**Contents:**

## What is an Integrand?

The **integrand** is a function you want to integrate.

It’s the calculus equivalent of a dividend in basic math, which is a quantity you want to divide up. With the integrand, it’s the quantity you want to integrate.

## Examples

In the integral

∫ x^{2} sin 4*x* *dx*,

the integrand is x^{2}.

For (x + 4)^{3} *dx*, the integrand is (x + 4)^{3}.

## Odd and Even Integrand

The terms “odd” and “even” here don’t refer to positive (+) or negative (-) quantities; they refer to odd functions or even functions. **Odd functions** are symmetric around the origin, while **even functions** are symmetric around the y-axis (the vertical axis). These facts are important, because they can help you to solve ugly looking integrals just by considering the shape of a graph.

For example, the following graph is of the function x log(2.125 + x^{2}) e^{-x2}, an odd function (because it’s symmetrical around the origin):

Let’s say you wanted to evaluate the integrand (x log(2.125 + x

^{2}) e

^{-x2}) over the interval -2 to 2. You

*could*use a calculator, but an easier way is to look at the graph. An integral is really just the area under a curve, so the total area for this integral is zero (because you subtract the area below the curve from the one above, and they are both equal). That fact will hold for

*all*odd integrands, as long as you are evaluating them equidistant from the origin (e.g. -2 to 2, -9 to 9 or -1000 to 1000).

## Integrand Function

The term generally refers to a function being integrated in numerical integration, although it’s sometimes informally used in general integration as an answer to the simple question “*what function is being integrated*?”.

For example, you might want to integrate the cosine function f(x) = cos (x) from π2 to π:

- The integrand function (i.e. the function being integrated here) is f(x) = cos (x).
- The interval is π/2 to π.

Together, these two pieces of information tell you *what *you’re integrating and *where *the limits or integration are located.

## Integrand Function in Software

You might also come across the function in MATLAB or R.

For example, Yang et al. (2018) refer to the following in a discussion on symbolic line integrals/surface integrals in MATLAB:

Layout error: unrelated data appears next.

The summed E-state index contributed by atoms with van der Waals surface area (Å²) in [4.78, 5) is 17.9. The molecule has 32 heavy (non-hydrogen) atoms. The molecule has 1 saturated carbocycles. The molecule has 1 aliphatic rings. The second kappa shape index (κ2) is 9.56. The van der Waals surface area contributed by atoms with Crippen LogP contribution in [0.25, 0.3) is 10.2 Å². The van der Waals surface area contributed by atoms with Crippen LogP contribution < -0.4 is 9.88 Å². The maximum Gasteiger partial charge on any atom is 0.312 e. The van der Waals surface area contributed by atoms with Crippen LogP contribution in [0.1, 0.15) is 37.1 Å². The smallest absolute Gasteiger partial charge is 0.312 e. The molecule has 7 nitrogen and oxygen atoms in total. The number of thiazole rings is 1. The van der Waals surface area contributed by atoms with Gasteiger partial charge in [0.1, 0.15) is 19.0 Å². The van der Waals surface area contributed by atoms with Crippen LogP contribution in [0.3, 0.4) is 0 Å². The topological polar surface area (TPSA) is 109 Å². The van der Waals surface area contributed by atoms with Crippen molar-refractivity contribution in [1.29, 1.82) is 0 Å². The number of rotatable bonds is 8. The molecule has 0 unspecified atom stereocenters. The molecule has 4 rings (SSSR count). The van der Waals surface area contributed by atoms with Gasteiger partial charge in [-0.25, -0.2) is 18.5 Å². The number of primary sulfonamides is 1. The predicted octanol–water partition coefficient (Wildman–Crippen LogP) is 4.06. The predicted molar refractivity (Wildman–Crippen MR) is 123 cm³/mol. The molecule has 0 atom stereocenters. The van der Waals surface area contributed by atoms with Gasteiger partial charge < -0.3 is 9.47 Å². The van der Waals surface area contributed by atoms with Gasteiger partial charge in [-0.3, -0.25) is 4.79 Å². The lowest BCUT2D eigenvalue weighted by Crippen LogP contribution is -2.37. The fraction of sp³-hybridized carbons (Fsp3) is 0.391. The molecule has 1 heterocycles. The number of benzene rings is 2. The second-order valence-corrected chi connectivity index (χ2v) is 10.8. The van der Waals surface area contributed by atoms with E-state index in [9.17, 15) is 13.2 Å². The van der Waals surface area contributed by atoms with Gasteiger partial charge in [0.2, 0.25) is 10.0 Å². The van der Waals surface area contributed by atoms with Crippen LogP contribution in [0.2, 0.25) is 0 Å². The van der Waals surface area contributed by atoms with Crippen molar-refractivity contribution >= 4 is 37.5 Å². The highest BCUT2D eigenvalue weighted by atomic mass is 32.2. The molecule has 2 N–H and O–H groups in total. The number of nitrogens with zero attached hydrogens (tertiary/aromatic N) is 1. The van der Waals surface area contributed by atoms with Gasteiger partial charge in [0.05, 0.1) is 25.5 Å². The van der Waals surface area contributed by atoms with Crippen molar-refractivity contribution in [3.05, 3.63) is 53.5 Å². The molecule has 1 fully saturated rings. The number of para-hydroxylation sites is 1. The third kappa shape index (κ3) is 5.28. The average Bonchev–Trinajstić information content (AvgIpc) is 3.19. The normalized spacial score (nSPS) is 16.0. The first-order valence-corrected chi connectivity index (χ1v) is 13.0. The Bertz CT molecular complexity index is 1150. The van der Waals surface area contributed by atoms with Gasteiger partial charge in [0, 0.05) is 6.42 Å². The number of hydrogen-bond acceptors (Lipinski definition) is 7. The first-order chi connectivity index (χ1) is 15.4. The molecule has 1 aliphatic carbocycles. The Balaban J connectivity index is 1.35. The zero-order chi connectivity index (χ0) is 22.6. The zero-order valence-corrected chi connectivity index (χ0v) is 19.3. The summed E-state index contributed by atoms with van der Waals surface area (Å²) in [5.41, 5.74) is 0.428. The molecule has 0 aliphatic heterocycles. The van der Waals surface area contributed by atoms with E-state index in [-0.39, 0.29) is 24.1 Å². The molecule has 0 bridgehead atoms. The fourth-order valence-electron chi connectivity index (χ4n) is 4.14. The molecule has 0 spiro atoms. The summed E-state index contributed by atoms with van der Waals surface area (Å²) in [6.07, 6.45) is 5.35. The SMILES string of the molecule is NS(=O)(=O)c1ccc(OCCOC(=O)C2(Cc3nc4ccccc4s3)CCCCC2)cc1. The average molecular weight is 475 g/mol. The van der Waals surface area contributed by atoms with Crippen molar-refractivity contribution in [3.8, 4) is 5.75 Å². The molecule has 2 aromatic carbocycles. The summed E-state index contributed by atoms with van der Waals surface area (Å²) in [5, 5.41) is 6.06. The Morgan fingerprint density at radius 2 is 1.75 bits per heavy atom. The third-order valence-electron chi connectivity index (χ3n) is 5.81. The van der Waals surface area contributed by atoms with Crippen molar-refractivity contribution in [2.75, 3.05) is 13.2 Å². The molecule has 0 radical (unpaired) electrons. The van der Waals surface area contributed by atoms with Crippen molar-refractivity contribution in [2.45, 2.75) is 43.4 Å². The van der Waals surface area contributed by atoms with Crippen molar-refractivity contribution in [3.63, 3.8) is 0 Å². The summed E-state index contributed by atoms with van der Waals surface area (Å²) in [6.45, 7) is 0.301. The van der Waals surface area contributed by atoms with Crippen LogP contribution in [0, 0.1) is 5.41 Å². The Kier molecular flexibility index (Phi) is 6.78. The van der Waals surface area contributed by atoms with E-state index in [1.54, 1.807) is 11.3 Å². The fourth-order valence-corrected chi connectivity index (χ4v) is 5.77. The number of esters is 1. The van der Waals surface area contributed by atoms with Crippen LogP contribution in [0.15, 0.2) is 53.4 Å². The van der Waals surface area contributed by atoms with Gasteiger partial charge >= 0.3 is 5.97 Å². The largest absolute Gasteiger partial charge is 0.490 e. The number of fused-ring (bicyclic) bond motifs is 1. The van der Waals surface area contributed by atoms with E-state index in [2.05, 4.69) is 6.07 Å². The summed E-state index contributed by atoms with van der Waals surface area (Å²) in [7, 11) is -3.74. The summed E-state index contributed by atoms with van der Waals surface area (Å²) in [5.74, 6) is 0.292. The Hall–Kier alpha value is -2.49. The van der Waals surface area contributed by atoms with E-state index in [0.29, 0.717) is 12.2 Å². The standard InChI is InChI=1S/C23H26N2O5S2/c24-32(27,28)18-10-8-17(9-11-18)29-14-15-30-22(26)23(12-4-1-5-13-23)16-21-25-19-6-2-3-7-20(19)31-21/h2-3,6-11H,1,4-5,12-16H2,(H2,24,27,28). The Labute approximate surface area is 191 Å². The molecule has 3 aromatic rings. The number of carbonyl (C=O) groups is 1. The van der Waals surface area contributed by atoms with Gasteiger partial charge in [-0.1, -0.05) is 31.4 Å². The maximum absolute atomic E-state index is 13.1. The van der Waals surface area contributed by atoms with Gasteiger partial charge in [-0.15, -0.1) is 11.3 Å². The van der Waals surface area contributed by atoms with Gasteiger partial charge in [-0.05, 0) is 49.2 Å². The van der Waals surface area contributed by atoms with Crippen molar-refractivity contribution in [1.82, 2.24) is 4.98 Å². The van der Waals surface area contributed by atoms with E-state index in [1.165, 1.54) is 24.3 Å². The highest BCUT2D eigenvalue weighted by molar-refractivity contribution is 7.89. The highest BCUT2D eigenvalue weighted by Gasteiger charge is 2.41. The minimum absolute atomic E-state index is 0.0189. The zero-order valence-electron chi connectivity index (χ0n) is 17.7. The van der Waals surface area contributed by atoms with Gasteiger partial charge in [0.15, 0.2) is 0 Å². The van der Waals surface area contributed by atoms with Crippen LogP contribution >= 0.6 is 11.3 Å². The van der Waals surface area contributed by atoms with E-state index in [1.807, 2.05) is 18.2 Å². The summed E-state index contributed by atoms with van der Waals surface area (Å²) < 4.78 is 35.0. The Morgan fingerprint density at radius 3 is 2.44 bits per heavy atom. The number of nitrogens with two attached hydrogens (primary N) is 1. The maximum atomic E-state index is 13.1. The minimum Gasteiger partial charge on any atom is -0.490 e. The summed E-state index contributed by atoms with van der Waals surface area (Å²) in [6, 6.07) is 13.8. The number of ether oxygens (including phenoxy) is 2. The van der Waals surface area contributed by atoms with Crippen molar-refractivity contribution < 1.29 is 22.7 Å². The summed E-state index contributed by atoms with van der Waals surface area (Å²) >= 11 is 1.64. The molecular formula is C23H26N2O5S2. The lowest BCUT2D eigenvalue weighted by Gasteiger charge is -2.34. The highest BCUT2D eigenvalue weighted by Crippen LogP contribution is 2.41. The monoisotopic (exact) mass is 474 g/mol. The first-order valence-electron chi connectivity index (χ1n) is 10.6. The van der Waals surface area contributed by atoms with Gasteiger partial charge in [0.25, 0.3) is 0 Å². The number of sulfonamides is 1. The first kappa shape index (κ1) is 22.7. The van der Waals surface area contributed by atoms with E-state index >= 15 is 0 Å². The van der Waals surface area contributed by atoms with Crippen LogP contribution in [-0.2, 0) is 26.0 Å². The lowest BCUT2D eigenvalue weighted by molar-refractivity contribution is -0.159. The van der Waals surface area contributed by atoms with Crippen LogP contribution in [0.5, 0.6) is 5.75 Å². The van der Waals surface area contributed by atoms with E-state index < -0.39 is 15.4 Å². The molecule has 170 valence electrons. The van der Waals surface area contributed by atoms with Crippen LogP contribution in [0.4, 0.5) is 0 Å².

f = Vector or Scalar integrand function in x, y, and z

The meaning is the same here, except the authors are stating that the function can be scalar or vector.

In their book, Mastering Scientific Computing with R, Gerrard and Johnson (2015) first show how to solve a problem using the R function *integrate()*. This function allows you to calculate integrals by adaptive quadrature for functions of a single variable over a defined interval. In order to use the *integrate()* function, you first have to define it and save it as an *integrand *object. For a simple example, you would input the function x^{2} as:

> integrand <- function(x) {x^2}

You can them combine this with the **integrand function**, setting the lower and upper limits and interval [a, b]:

>integrate(integrand, lower = 0, upper = 4)

21.33333 with absolute error < 2.4e-13
The above example gives the exact solution ∫f(x)dx) = x^{3} / 3.

## References

Gerrard, P. & Johnson, R. (2015). Mastering Scientific Computing with R. Packt Publishing

Hoffman, J. & Frankel, S. (2001). Numerical Methods for Engineers and Scientists, Second Edition. CRC Press.

Yang, W. et al. (2018). Engineering Mathematics with MATLAB. CRC Press.

Desmos Graphing Calculator.

John D. Cook Consulting. Saved by Symmetry. Retrieved December 5, 2019 from: https://www.johndcook.com/blog/2011/03/31/saved-by-symmetry/

Open University. 3.3.3 Multiplication and Division Math Terminology. Retrieved December 5, 2019 from: https://www.open.edu/openlearncreate/mod/oucontent/view.php?id=605§ion=4.3